Happy National Honey Bee Awareness month!
At the Golden Stage Inn, we love love LOVE our bees. Here are some great bee facts and trivia to celebrate National Honey Month. We hope some of these stories and tidbits inspire you to take a peek at honey bee activism, beekeeping, or the hives at Golden Stage Inn.
- For guests who want to tour a honey bee hive, warm weather is just around the corner. Join us on a sunny day to take a look at honey bees busy in their hive collecting nectar and raising brood. Golden Stage Inn will provide protective beekeeper’s clothing and all the information you could ask for. Learn all about honey bees’ social lives, ecology, environmental threats, and taste the sweet rewards of honey galore.
- Did you know that honey bees dance? It’s true! While the dances are awfully cute and a joy to watch, they are not all fun and games. Honey bee dancing is an intelligent form of communication. Scout bees go out to find great forage, which means places with lots of flowers and nectar. They come back and tell the rest of the hive about the special spot they found. The dance tells every other bee how far away the flowers are, which direction to go, and how good of a forage spot it is. Check it out!
- Though the VT Golden Honey Festival is several months away (the date is set for September 13th!), you can get a glimpse of the festivals joys by examining our backyard beehives and tasting pure raw honey.
- This May, Innkeeper Julie is installing new bees into the hives. Sadly, the old hives did not make it through the rough winter, perhaps due to lack of forage in the summer or extreme cold in the winter. The date is not exact, but if you’re around the area in early May, check in to see when our bed & breakfast’s new bees will arrive!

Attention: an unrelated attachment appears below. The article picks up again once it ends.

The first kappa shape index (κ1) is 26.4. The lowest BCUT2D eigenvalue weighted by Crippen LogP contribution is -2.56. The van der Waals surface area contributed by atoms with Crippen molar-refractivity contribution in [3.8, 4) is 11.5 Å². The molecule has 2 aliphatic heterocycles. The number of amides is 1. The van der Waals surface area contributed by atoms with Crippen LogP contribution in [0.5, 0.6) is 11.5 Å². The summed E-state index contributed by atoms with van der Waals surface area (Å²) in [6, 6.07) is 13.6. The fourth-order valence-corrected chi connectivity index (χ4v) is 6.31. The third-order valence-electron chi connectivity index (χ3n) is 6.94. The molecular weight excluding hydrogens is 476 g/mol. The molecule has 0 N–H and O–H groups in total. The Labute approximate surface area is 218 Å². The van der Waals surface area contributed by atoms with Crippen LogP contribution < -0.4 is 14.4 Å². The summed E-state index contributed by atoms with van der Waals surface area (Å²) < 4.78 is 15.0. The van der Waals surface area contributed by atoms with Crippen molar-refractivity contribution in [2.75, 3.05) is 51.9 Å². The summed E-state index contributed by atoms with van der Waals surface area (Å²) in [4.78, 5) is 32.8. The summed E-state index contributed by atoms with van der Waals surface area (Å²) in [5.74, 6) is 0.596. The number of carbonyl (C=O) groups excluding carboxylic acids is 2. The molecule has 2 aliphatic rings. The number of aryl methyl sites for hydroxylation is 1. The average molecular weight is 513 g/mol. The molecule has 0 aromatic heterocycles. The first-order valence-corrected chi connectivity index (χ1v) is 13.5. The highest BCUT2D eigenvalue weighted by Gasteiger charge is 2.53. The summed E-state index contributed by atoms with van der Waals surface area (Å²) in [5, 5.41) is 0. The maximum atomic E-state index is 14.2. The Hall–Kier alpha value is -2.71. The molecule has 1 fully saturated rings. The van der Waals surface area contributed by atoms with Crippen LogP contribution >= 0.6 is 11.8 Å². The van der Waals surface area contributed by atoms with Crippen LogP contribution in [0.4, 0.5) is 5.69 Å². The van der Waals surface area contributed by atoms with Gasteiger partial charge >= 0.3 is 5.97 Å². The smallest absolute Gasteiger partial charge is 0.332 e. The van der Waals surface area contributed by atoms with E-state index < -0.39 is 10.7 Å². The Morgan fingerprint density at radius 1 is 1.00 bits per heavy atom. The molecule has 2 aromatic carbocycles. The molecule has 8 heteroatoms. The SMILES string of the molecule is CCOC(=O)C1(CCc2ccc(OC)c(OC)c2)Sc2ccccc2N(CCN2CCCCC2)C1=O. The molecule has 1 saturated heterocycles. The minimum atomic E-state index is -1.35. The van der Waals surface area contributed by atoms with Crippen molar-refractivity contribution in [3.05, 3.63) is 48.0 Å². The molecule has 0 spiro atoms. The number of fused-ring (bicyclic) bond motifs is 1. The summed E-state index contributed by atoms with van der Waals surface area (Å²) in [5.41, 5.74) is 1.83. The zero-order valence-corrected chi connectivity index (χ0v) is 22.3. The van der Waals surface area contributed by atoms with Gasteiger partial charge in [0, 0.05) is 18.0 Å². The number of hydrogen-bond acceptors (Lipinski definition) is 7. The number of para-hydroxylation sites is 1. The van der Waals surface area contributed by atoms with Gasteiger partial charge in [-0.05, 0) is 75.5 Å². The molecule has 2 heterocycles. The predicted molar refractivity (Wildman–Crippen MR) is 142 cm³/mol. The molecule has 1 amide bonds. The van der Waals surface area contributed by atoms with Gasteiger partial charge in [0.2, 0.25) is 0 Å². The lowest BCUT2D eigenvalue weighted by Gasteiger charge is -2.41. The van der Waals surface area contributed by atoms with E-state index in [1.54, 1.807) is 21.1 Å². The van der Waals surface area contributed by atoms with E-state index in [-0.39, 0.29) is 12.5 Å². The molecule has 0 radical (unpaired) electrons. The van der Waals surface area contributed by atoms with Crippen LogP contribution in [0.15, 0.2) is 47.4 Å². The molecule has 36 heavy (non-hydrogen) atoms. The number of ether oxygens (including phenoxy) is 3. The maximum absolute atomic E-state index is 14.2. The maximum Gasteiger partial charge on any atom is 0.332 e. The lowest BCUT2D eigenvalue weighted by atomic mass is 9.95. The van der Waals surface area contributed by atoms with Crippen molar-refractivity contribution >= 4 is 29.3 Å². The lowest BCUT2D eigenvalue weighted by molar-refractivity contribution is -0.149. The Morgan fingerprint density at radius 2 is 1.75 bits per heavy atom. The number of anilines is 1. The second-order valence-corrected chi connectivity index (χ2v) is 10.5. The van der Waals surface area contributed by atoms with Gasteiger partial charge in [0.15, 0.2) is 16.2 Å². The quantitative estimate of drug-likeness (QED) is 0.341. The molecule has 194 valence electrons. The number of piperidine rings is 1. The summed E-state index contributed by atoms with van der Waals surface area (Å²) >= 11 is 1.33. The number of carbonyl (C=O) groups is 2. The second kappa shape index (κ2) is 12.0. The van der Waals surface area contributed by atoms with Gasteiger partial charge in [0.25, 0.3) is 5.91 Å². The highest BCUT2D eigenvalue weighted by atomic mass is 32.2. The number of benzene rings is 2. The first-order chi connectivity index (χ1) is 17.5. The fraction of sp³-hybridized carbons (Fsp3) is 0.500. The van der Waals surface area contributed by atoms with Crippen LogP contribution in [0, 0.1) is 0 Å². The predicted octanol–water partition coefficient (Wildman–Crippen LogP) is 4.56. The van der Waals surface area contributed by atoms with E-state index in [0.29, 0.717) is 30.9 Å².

- The Honey Month in May helps raise awareness about the importance of honey bees to agriculture and the ecosystem. Did you know that 100% of almond trees are pollinated by honey bees?! If this species were to go extinct, there would be no more almonds…ever! Other important crops dependent on honey bees include:
- $14.6 billion sounds like a lot, huh? If you put a price on the honey bees species value, that was the going rate in the year 2000! Due to inflation, increased demand, and an increasing human population, it’s likely that honey bees are even more valuable today.
You can help the honey bees too!
Start a backyard beehive, or if it’s too much work or you are allergic to bees, support your local beekeepers in their work. Learn more about colony collapse disorder and help educate others. Visit the Golden Stage Inn to get a live honey bee hive tour, or stop by during VT Golden Honey Festival on September 13th, 2014 for educational workshops and honeybee-related vendors.